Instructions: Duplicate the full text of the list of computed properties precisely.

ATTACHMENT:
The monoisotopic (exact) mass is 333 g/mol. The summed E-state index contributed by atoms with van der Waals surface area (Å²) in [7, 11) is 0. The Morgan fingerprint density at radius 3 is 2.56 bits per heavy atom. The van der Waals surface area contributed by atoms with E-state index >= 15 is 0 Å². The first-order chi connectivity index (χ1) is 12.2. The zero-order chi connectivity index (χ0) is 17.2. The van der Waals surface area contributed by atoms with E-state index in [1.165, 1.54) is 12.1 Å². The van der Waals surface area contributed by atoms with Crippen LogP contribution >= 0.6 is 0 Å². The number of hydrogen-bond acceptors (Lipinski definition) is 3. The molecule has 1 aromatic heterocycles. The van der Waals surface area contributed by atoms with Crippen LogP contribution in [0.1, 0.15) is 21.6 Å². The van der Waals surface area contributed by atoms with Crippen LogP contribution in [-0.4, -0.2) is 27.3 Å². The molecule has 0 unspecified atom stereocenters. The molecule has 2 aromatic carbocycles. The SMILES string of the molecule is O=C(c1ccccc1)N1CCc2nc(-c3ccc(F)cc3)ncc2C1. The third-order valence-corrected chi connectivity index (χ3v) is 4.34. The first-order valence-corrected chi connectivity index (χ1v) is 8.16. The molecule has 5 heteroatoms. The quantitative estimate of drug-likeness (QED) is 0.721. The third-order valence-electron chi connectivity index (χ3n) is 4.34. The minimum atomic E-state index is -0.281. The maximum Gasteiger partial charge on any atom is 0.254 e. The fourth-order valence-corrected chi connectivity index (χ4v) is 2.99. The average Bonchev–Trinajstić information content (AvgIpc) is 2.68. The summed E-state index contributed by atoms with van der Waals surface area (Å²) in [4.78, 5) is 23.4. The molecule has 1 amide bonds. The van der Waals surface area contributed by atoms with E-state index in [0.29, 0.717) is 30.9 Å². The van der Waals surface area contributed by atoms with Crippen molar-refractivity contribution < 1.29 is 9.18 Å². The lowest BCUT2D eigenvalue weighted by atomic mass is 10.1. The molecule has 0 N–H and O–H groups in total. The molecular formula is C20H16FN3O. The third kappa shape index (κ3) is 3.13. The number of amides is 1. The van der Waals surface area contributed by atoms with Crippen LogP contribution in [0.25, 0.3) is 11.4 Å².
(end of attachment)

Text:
The monoisotopic (exact) mass is 333 g/mol. The summed E-state index contributed by atoms with van der Waals surface area (Å²) in [7, 11) is 0. The Morgan fingerprint density at radius 3 is 2.56 bits per heavy atom. The van der Waals surface area contributed by atoms with E-state index >= 15 is 0 Å². The first-order chi connectivity index (χ1) is 12.2. The zero-order chi connectivity index (χ0) is 17.2. The van der Waals surface area contributed by atoms with E-state index in [1.165, 1.54) is 12.1 Å². The van der Waals surface area contributed by atoms with Crippen LogP contribution >= 0.6 is 0 Å². The number of hydrogen-bond acceptors (Lipinski definition) is 3. The molecule has 1 aromatic heterocycles. The van der Waals surface area contributed by atoms with Crippen LogP contribution in [0.1, 0.15) is 21.6 Å². The van der Waals surface area contributed by atoms with Crippen LogP contribution in [-0.4, -0.2) is 27.3 Å². The molecule has 0 unspecified atom stereocenters. The molecule has 2 aromatic carbocycles. The SMILES string of the molecule is O=C(c1ccccc1)N1CCc2nc(-c3ccc(F)cc3)ncc2C1. The third-order valence-corrected chi connectivity index (χ3v) is 4.34. The first-order valence-corrected chi connectivity index (χ1v) is 8.16. The molecule has 5 heteroatoms. The quantitative estimate of drug-likeness (QED) is 0.721. The third-order valence-electron chi connectivity index (χ3n) is 4.34. The minimum atomic E-state index is -0.281. The maximum Gasteiger partial charge on any atom is 0.254 e. The fourth-order valence-corrected chi connectivity index (χ4v) is 2.99. The average Bonchev–Trinajstić information content (AvgIpc) is 2.68. The summed E-state index contributed by atoms with van der Waals surface area (Å²) in [4.78, 5) is 23.4. The molecule has 1 amide bonds. The van der Waals surface area contributed by atoms with E-state index in [0.29, 0.717) is 30.9 Å². The van der Waals surface area contributed by atoms with Crippen molar-refractivity contribution < 1.29 is 9.18 Å². The lowest BCUT2D eigenvalue weighted by atomic mass is 10.1. The molecule has 0 N–H and O–H groups in total. The molecular formula is C20H16FN3O. The third kappa shape index (κ3) is 3.13. The number of amides is 1. The van der Waals surface area contributed by atoms with Crippen LogP contribution in [0.25, 0.3) is 11.4 Å².